As authors and performers tend to be in a weaker contractual position when they grant licences or transfer their rights, they need information, to assess the continued economic value of their rights, compared to the remuneration received for their licence or transfer, but they often face a lack of transparency. Therefore, the sharing of adequate information by their contractual counterparts or their successors in title is important for the transparency and balance in the system that governs the remuneration of authors and performers.
In order to ensure that exploitation-related information is provided to authors and performers also in cases where the rights have been sublicensed by the first contractor to other parties who exploit the rights, this Directive obliges the sublicensees to provide the licensors at their request relevant information on the exploitation of the rights. Member States should have the option, in compliance with Union law, to provide authors and performers a higher level of transparency through national provisions.
When implementing transparency obligations, the specificities of different content sectors and of the rights of the authors and performers in each sector as well as the significance of the contribution of authors and performers to the overall work or performance should be considered. Member States should consult all relevant stakeholders when determining sector-specific requirements. Collective bargaining should be considered as an option to reach an agreement between the relevant stakeholders regarding transparency.
Members States should be free to implement the transparency obligations by providing that agreements between authors, performers and their contractual counterparts subject to or based on collective bargaining agreements are considered compliant with the national provisions implementing this Directive when the relevant collective agreement provides for regular reporting to authors and performers on the exploitations of their works and performances in compliance with this Directive. To enable the adaptation of current reporting practices to the transparency obligations, a transitional period should be provided for. The transparency obligations do not need to apply to agreements concluded with collective management organisations as those are already subject to transparency obligations under Directive 2014/26/EU.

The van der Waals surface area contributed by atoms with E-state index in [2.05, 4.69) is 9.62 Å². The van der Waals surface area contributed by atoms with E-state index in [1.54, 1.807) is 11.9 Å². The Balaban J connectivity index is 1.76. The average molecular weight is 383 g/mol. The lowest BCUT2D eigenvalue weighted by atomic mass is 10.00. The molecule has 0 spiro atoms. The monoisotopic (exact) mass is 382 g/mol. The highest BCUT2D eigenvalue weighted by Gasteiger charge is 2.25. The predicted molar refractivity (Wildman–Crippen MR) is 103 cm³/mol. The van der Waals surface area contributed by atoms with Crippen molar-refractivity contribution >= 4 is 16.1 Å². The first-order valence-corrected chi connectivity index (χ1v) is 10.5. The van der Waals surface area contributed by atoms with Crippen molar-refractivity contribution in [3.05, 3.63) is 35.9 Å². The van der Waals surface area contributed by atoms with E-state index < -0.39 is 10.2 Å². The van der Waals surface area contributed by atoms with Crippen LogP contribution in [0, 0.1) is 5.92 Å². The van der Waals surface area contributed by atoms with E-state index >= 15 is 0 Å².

Certain contracts for the exploitation of rights harmonised at Union level are of long duration, offering few possibilities for authors and performers to renegotiate them with their contractual counterparts or their successors in title when the economic value of the rights turns out to be significantly higher than initially estimated.
Therefore, without prejudice to the law applicable to contracts in Member States, a remuneration adjustment mechanism should be provided for cases where the remuneration originally agreed under a licence or a transfer of rights is disproportionately low compared to the relevant revenues and benefits derived from the subsequent exploitation of the work or fixation of the performance.
The assessment of the situation should take account of the specific circumstances of each case as well as of the specificities and practices of the different content sectors, including whether the contract is based on a collective bargaining agreement. Where the parties do not agree on the adjustment of the remuneration, the author or performer should be entitled to bring a claim before a court or other competent authority.
Authors and performers are often reluctant to enforce their rights against their contractual partners before a court or tribunal. Member States should therefore provide for an alternative dispute resolution procedure that addresses claims by authors and performers or their representatives related to obligations of transparency and the contract adjustment mechanism. For that purpose, Member States may either create a new body or rely on an existing one that fulfills the conditions established by this Directive. This alternative dispute resolution procedure should be without prejudice to the right of parties to assert and defend their rights by bringing an action before a court.